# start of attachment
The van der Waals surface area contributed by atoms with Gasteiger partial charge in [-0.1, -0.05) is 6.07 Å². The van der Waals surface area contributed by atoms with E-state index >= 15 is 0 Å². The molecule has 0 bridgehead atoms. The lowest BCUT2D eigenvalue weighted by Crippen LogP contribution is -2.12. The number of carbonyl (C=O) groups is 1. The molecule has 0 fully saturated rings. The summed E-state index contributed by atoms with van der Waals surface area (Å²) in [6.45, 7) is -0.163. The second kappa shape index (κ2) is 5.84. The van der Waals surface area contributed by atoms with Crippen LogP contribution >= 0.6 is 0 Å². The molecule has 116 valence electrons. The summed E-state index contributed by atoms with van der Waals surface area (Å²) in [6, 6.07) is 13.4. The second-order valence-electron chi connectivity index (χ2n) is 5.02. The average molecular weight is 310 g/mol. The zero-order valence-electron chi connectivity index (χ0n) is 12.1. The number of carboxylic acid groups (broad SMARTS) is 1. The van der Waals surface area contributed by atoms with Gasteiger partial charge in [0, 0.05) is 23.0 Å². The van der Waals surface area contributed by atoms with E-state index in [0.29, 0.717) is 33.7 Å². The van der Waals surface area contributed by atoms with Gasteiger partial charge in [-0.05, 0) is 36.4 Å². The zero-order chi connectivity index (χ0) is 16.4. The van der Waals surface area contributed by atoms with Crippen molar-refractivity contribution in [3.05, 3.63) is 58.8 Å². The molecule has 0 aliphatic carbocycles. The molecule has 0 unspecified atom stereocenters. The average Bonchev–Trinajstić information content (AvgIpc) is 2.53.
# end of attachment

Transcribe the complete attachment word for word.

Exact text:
The van der Waals surface area contributed by atoms with Gasteiger partial charge in [-0.1, -0.05) is 6.07 Å². The van der Waals surface area contributed by atoms with E-state index >= 15 is 0 Å². The molecule has 0 bridgehead atoms. The lowest BCUT2D eigenvalue weighted by Crippen LogP contribution is -2.12. The number of carbonyl (C=O) groups is 1. The molecule has 0 fully saturated rings. The summed E-state index contributed by atoms with van der Waals surface area (Å²) in [6.45, 7) is -0.163. The second kappa shape index (κ2) is 5.84. The van der Waals surface area contributed by atoms with Crippen LogP contribution >= 0.6 is 0 Å². The molecule has 116 valence electrons. The summed E-state index contributed by atoms with van der Waals surface area (Å²) in [6, 6.07) is 13.4. The second-order valence-electron chi connectivity index (χ2n) is 5.02. The average molecular weight is 310 g/mol. The zero-order valence-electron chi connectivity index (χ0n) is 12.1. The number of carboxylic acid groups (broad SMARTS) is 1. The van der Waals surface area contributed by atoms with Gasteiger partial charge in [0, 0.05) is 23.0 Å². The van der Waals surface area contributed by atoms with E-state index in [0.29, 0.717) is 33.7 Å². The van der Waals surface area contributed by atoms with Gasteiger partial charge in [-0.05, 0) is 36.4 Å². The zero-order chi connectivity index (χ0) is 16.4. The van der Waals surface area contributed by atoms with Crippen molar-refractivity contribution in [3.05, 3.63) is 58.8 Å². The molecule has 0 aliphatic carbocycles. The molecule has 0 unspecified atom stereocenters. The average Bonchev–Trinajstić information content (AvgIpc) is 2.53.